Detention loophole set to be closed

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The Independent Online
A LOOPHOLE in the law which would have freed a man who killed his wife if he had remained on the run for 28 days is to be plugged by the Department of Health.

Ministers and officials have outlined plans to change the law following a public outcry over the case of James Rudman, who walked out of a secure mental unit and remained free for 27 days and 23 hours. If police had not tracked him to a house in Ireland with just one hour to spare, he would be free today and could not be rearrested.

John Bowis, Under-Secretary of State for Health, has circulated proposals for consultation aimed at tightening up Section 18 (4) of the Mental Health Act. He said: 'This provision, which allows a patient who is lawfully detained under the Mental Health Act to overturn its authority simply by walking out of the hospital and staying out for 28 days, has little to commend it.'

Concern was first raised when Rudman, 40, absconded from Towers hospital, Leicester, in a period of unescorted recreation. The family of his former wife, Susan, whom he stabbed to death in November 1991, were horrified when the Department of Health said it would be powerless to detain him after 28 days.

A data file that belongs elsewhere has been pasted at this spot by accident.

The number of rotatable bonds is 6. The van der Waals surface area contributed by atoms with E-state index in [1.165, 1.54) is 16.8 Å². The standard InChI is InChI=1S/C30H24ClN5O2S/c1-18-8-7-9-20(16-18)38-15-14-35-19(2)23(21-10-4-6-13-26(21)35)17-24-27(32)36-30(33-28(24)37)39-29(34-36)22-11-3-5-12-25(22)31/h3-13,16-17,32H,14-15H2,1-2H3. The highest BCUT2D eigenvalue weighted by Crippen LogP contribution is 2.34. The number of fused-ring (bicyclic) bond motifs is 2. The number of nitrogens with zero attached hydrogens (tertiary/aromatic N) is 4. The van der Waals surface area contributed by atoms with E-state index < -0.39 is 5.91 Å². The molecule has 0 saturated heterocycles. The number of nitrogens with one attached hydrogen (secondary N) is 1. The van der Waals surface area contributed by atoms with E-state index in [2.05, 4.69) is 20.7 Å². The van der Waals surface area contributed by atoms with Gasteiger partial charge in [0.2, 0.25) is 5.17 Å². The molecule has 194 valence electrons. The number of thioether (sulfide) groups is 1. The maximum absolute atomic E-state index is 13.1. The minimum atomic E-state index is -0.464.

During his trial, at which he pleaded guilty to manslaughter on the grounds of diminished responsibility, Mr Justice McCulloch imposed a hospital order, which puts an emphasis on treatment, rather than a restriction order, which concentrates on detention. The judge had little option given that psychiatrists had testified that Rudman was mentally ill, so not a suitable candidate for prison, but not a danger to the public, so not a suitable candidate for a restriction order.